Is all spiritual striving and sharing, therefore, simply a delusion, like your brother-in-law avers?
There’s a corollary to this line of false but egoically convenient reasoning. The corollary is the long standing appearance of the teaching of emptiness. The state of the void or emptiness is indeed a state of consciousness. It includes trance states or states induced medically or otherwise. Every night in deep sleep we enter the dreamless sleep state in which yogis say we touch upon our soul nature as Bliss. Yet far from being unconscious, when we awaken from a good sleep we are aware that we slept well (or not), having entered this important and essential state. Yogis have long used comparisons to sleep to hint at higher states of consciousness. Unfortunately, in sleep we cannot progress spiritually because enlightenment by definition is a higher, more aware state.
If all things are a manifestation of consciousness, this must include rocks. Rocks don’t appear especially conscious. Therefore, we can conclude that in this relative world, consciousness itself is relative but that unconsciousness, taken literally, is impossible.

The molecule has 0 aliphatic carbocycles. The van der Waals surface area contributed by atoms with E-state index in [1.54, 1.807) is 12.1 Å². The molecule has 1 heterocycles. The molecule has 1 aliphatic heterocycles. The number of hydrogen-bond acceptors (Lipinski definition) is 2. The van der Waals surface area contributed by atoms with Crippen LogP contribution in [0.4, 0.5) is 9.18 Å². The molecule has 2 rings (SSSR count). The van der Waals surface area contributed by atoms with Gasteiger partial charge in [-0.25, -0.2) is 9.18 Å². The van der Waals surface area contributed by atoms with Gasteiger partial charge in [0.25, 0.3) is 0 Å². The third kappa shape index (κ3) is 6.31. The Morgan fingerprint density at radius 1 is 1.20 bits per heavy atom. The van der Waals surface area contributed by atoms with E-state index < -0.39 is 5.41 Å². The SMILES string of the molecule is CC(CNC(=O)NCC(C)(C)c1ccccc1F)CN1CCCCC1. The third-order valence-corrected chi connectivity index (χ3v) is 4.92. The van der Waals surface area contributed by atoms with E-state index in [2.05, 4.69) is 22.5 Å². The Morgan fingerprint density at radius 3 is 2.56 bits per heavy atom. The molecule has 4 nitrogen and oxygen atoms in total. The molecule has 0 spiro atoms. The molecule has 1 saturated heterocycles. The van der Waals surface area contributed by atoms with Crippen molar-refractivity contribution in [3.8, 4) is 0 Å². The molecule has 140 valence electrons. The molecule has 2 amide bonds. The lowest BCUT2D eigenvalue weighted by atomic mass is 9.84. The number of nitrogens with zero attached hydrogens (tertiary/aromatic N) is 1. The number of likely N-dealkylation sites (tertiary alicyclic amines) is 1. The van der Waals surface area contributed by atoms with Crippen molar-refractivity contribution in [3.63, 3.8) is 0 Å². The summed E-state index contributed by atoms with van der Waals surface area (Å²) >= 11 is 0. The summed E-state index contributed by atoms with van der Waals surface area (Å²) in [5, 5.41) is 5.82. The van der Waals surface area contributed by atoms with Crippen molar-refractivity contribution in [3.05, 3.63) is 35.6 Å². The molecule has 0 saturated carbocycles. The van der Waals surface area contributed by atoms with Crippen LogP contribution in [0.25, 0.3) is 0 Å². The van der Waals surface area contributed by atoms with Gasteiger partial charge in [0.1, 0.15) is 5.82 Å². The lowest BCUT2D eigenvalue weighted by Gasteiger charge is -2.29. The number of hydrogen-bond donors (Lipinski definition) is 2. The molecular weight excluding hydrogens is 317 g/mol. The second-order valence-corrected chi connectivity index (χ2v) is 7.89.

But some clever scoffers aver that emptiness is de facto the state of enlightenment. This is convenient because it, too, absolves the scoffer of any guilt, remorse or need for effort or right action. This false teaching is well rooted in that agnostics, atheists and materialists believe that at death we disappear and no longer exist. Hard to argue with the obvious physical evidence (or lack of it) supporting this point of view. But in this article I don’t want to get into the afterlife issue, not for fear, but it’s a much bigger topic. In this article I want to focus on enlightenment as a present state of consciousness while living in a human body. I am only saying that the lack of belief in an afterlife is another point of view that would seem to support the idea that enlightenment is a state of emptiness.